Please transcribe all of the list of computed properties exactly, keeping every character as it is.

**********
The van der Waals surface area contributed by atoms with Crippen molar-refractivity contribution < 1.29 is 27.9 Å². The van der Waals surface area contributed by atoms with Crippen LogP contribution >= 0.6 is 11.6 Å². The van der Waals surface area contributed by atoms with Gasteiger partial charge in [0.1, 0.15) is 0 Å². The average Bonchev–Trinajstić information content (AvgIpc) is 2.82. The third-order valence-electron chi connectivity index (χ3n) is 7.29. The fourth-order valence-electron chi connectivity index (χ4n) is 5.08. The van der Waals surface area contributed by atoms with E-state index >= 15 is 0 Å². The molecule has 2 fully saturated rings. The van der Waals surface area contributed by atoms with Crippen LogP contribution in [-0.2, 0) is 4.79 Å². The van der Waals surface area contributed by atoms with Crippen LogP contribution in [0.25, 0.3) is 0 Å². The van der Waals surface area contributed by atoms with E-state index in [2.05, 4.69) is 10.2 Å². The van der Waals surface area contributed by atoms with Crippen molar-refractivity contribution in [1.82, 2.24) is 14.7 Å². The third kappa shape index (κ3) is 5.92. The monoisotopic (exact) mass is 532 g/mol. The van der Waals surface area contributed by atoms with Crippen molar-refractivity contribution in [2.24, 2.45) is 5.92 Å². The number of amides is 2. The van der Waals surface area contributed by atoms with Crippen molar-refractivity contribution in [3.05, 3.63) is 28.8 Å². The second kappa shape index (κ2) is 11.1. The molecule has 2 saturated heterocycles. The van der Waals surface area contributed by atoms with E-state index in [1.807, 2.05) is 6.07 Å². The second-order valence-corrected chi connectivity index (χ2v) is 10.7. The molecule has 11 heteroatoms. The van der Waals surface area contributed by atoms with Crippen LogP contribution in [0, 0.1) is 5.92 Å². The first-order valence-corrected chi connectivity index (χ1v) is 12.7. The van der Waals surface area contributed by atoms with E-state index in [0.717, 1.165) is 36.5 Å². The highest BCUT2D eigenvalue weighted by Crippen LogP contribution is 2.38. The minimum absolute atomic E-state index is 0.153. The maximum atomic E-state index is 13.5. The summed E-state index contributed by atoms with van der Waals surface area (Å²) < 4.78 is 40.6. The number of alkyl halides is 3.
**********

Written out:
The van der Waals surface area contributed by atoms with Crippen molar-refractivity contribution < 1.29 is 27.9 Å². The van der Waals surface area contributed by atoms with Crippen LogP contribution >= 0.6 is 11.6 Å². The van der Waals surface area contributed by atoms with Gasteiger partial charge in [0.1, 0.15) is 0 Å². The average Bonchev–Trinajstić information content (AvgIpc) is 2.82. The third-order valence-electron chi connectivity index (χ3n) is 7.29. The fourth-order valence-electron chi connectivity index (χ4n) is 5.08. The van der Waals surface area contributed by atoms with E-state index >= 15 is 0 Å². The molecule has 2 fully saturated rings. The van der Waals surface area contributed by atoms with Crippen LogP contribution in [-0.2, 0) is 4.79 Å². The van der Waals surface area contributed by atoms with Crippen LogP contribution in [0.25, 0.3) is 0 Å². The van der Waals surface area contributed by atoms with E-state index in [2.05, 4.69) is 10.2 Å². The van der Waals surface area contributed by atoms with Crippen molar-refractivity contribution in [1.82, 2.24) is 14.7 Å². The third kappa shape index (κ3) is 5.92. The monoisotopic (exact) mass is 532 g/mol. The van der Waals surface area contributed by atoms with Crippen molar-refractivity contribution in [2.24, 2.45) is 5.92 Å². The number of amides is 2. The van der Waals surface area contributed by atoms with Crippen molar-refractivity contribution in [3.05, 3.63) is 28.8 Å². The second kappa shape index (κ2) is 11.1. The molecule has 2 saturated heterocycles. The van der Waals surface area contributed by atoms with E-state index in [1.807, 2.05) is 6.07 Å². The second-order valence-corrected chi connectivity index (χ2v) is 10.7. The molecule has 11 heteroatoms. The van der Waals surface area contributed by atoms with Crippen LogP contribution in [0, 0.1) is 5.92 Å². The first-order valence-corrected chi connectivity index (χ1v) is 12.7. The van der Waals surface area contributed by atoms with E-state index in [0.717, 1.165) is 36.5 Å². The highest BCUT2D eigenvalue weighted by Crippen LogP contribution is 2.38. The minimum absolute atomic E-state index is 0.153. The maximum atomic E-state index is 13.5. The summed E-state index contributed by atoms with van der Waals surface area (Å²) < 4.78 is 40.6. The number of alkyl halides is 3.